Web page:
PL 25
National Assembly for Wales
Communities, Equality and Local Government Committee
Inquiry into: Public Libraries
Response from:
Monmouthshire County Council



Monmouthshire County Council’s response to
The National Assembly for Wales’ Communities, Equality and Local Government Committee’s request for views on public libraries

1          The extent to which progress has been made by the Welsh Government towards achieving its Programme for Government commitments relating to libraries, and how sustainable any progress is in the current climate.

1.1       In relation to libraries the following are highlighted within the Programme:

·         Strengthening regional collaboration among publicly funded libraries.

·         Performance in the Welsh Public Library standards and performance indicators which monitor local authorities’ efforts to meet national standards of service delivery and their statutory duties under the Public Libraries Act.


1.2       CyMAL Community Learning Libraries grant funding programme, supports local authorities to improve, modernise and develop local libraries in order to provide maximum benefit to residents through attracting increased visitors and use. Specifically, the Welsh Government measures for libraries are a) visitor numbers, to reflect access and participation, and b) number of libraries refurbished under the grant scheme.  The Welsh Government has made good progress towards achieving these.  Library visitor numbers per head of population in Wales have been consistently higher than those in England, and continue to increase, rising by 11% since 2002/3, and reversing the English trend (Wales 13.25million 2002/3, 14.72m 2011/12, England 323m 2002/3, 306m 2011/12).


1.3       Elected members and officers recognise that Monmouthshire libraries play a key role in relation to Health; Supporting People; Poverty; Education and Rural Communities i.e. the major themes/chapters in the Programme for Government.  There is great value in the partnership approach that has been developed between local and central government investment in improvements to public library services. The refurbishment of Monmouth and Chepstow libraries, made possible as a result of funding awarded from the CyMAL Community Learning Programme has made a much valued difference to local people’s lives in Monmouthshire.


“I can’t do without my books and I can’t afford to buy them”
 Gilwern Library customer comment

“It's all about creating an environment where people are comfortable talking about these things. Without the support through Macmillan, I wouldn't have passed on information to my cell-mate or even talked about these things."
            Usk Prison Library

“We particularly appreciate the children’s section. Bringing my daughter here every week from the earliest age sets the foundation for her to want to read and enjoy books”

Chepstow Library


“It is my magic carpet…you can never be blue with a library behind you!”

Abergavenny Library

1.4       The strength of South East Wales regional partnership  working to sustain library services has delivered considerable advantages. The 10 library authorities within the region have maintained aspects of shared working post 1996 Local Government Reorganisation e.g. SET staff training and development group and more recently initiating and delivering priorities within the 3 year Regional Reading Strategy. These are just two examples that have been achieved by collaborating on submission of bids for various amounts of external funding. Grants from Welsh Government Inspiring Learning stream have enabled service improvements to take place at individual authority, regional and national levels.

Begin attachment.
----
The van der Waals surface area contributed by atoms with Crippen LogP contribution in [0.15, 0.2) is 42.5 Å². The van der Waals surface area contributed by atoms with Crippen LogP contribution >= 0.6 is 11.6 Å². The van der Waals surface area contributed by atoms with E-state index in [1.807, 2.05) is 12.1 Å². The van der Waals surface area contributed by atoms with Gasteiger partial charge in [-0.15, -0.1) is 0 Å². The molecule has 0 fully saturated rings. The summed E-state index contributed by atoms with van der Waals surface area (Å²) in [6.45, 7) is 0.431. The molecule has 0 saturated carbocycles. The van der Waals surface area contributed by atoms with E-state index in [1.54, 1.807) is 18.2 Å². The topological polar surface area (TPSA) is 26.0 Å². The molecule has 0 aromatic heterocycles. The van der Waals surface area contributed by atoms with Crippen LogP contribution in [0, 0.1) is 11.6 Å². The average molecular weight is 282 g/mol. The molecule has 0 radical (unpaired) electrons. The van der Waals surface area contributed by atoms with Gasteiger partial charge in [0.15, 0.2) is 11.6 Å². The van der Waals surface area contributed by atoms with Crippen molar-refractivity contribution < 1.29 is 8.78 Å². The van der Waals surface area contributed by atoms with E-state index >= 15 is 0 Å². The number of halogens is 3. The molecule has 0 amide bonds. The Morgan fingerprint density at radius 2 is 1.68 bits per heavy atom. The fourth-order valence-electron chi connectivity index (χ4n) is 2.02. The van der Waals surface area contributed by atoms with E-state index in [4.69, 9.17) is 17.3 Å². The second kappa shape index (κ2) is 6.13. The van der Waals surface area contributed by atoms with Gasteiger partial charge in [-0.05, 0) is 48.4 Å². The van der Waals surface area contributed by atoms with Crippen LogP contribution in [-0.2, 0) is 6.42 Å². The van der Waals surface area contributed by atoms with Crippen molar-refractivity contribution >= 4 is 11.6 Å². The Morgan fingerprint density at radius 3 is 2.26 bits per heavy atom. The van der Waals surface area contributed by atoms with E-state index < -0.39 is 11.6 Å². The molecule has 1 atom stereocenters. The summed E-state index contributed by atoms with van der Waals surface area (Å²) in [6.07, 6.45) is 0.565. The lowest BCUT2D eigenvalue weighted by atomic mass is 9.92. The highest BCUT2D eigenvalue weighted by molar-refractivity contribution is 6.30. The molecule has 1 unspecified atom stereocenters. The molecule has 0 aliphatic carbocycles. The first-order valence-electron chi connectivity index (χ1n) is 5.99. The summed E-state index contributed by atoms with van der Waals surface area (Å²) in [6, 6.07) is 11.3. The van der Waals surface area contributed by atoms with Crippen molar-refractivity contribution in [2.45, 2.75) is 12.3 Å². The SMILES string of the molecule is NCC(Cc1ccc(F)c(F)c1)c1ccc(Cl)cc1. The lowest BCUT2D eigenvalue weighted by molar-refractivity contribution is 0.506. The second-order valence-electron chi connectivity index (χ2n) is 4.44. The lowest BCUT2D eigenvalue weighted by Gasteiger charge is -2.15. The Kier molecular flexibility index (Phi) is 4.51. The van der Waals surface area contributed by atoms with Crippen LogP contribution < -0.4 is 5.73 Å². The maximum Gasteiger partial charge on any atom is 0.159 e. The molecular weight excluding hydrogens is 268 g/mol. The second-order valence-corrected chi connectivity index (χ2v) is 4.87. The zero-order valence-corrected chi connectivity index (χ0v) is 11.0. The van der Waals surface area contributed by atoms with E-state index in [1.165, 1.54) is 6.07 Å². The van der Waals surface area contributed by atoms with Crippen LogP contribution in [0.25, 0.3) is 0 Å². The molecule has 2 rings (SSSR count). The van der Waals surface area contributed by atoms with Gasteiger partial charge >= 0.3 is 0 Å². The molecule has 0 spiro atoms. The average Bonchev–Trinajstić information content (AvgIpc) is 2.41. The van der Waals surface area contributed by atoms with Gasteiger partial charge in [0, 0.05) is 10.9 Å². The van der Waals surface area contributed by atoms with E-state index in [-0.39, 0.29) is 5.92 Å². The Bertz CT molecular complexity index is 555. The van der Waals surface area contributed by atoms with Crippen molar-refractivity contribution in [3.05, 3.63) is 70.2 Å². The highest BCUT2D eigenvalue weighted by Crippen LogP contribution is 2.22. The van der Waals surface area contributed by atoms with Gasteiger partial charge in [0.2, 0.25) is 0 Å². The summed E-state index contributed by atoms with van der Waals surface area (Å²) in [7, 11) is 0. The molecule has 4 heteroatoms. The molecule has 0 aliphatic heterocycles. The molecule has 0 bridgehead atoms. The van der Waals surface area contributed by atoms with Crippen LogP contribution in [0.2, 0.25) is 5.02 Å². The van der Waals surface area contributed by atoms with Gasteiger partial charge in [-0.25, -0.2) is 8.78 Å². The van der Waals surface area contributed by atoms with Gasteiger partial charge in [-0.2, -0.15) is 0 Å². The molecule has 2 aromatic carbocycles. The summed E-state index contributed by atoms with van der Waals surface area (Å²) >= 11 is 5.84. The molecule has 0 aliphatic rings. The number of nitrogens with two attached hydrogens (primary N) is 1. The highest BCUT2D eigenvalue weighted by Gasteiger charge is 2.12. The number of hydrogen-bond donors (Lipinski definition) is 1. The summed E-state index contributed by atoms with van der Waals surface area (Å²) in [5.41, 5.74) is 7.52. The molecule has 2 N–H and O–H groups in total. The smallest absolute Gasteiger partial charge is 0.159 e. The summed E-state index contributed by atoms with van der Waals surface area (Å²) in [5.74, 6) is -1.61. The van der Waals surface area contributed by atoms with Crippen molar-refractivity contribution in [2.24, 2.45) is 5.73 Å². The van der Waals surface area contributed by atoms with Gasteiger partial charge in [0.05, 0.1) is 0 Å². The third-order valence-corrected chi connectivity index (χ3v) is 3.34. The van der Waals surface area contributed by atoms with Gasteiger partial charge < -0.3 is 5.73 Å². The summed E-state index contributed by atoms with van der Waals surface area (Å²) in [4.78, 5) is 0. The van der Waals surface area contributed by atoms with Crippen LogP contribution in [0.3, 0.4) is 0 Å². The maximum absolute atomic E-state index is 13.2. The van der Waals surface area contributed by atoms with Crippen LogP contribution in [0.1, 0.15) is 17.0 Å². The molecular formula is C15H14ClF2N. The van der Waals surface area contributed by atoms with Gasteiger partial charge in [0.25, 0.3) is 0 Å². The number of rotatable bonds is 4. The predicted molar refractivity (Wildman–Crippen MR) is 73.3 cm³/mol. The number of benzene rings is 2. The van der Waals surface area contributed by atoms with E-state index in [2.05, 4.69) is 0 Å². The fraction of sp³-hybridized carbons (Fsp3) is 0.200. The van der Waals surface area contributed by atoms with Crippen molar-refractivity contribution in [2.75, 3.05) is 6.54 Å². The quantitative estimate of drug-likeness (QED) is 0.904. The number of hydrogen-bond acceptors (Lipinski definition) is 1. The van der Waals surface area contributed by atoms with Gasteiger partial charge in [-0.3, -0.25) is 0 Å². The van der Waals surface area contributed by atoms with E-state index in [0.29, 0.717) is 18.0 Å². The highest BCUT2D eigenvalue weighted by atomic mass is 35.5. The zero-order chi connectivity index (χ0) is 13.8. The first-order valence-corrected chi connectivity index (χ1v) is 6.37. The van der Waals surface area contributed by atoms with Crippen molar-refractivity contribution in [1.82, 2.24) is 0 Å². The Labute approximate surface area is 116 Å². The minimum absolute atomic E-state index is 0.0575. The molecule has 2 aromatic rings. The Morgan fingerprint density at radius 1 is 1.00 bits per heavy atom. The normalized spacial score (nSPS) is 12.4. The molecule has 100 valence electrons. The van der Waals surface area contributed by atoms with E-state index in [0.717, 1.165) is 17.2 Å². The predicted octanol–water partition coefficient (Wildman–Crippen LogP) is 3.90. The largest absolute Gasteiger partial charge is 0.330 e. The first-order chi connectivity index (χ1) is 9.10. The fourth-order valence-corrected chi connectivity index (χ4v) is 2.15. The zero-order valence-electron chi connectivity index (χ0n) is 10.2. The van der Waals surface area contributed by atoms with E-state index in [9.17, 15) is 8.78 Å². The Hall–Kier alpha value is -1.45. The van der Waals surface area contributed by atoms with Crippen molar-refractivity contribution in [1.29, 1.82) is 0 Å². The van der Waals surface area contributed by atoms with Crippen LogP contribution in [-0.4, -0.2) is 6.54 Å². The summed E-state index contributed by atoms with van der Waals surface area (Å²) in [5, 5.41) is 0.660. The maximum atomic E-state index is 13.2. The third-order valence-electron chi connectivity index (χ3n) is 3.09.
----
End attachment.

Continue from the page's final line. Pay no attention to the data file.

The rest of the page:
1.5       Monmouthshire, Blaenau Gwent, Caerphilly, Newport and Torfaen have worked closely over the last two years developing a single Results Based Accountability scorecard to measure the performance of library services across the five counties and identify collaborative actions to improve performance.  This partnership approach will undoubtedly help, as we respond to recommendations in the soon to be published ‘Williams Report’. 


2.         The extent to which the current legislative and policy frameworks are suitable to meet the challenges facing local authorities delivering library services in Wales


2.1.      Welsh Government and local authority agendas focus on the same aim – improving outcomes for residents of Wales – and therefore legislative and policy frameworks are geared to support delivery of this aim. Library services have a crucial role to play in this delivery, as outlined by the Minister, John Griffiths, in his statement on libraries on 3rd December 2013:

“In our Programme for Government, we rightly focus on tackling poverty and stimulating jobs and growth. Libraries are at the heart of this agenda. I intend to ensure that people all over Wales benefit from a strong, resilient library service, responsive to public need, well managed, demonstrating financial efficiency and professionally run. The people of Wales fought hard to establish a free library service; we must ensure that those values continue to underpin the library service of the future.”

2.2.      As budget discussions progress, questions are being asked about exactly which elements of public library services are statutory responsibilities for  local authorities within the broader definition of a comprehensive and efficient service referred to within the Public Libraries and Museums Act 1964.  The act gives the Welsh Government the duty to “superintend and promote the improvement of the public library service provided by local authorities…and to secure the proper discharge by local authorities of the functions in relation to libraries conferred upon them as library authorities by or under this Act”.  Welsh Government guidance on expectations would help to clarify responsibilities.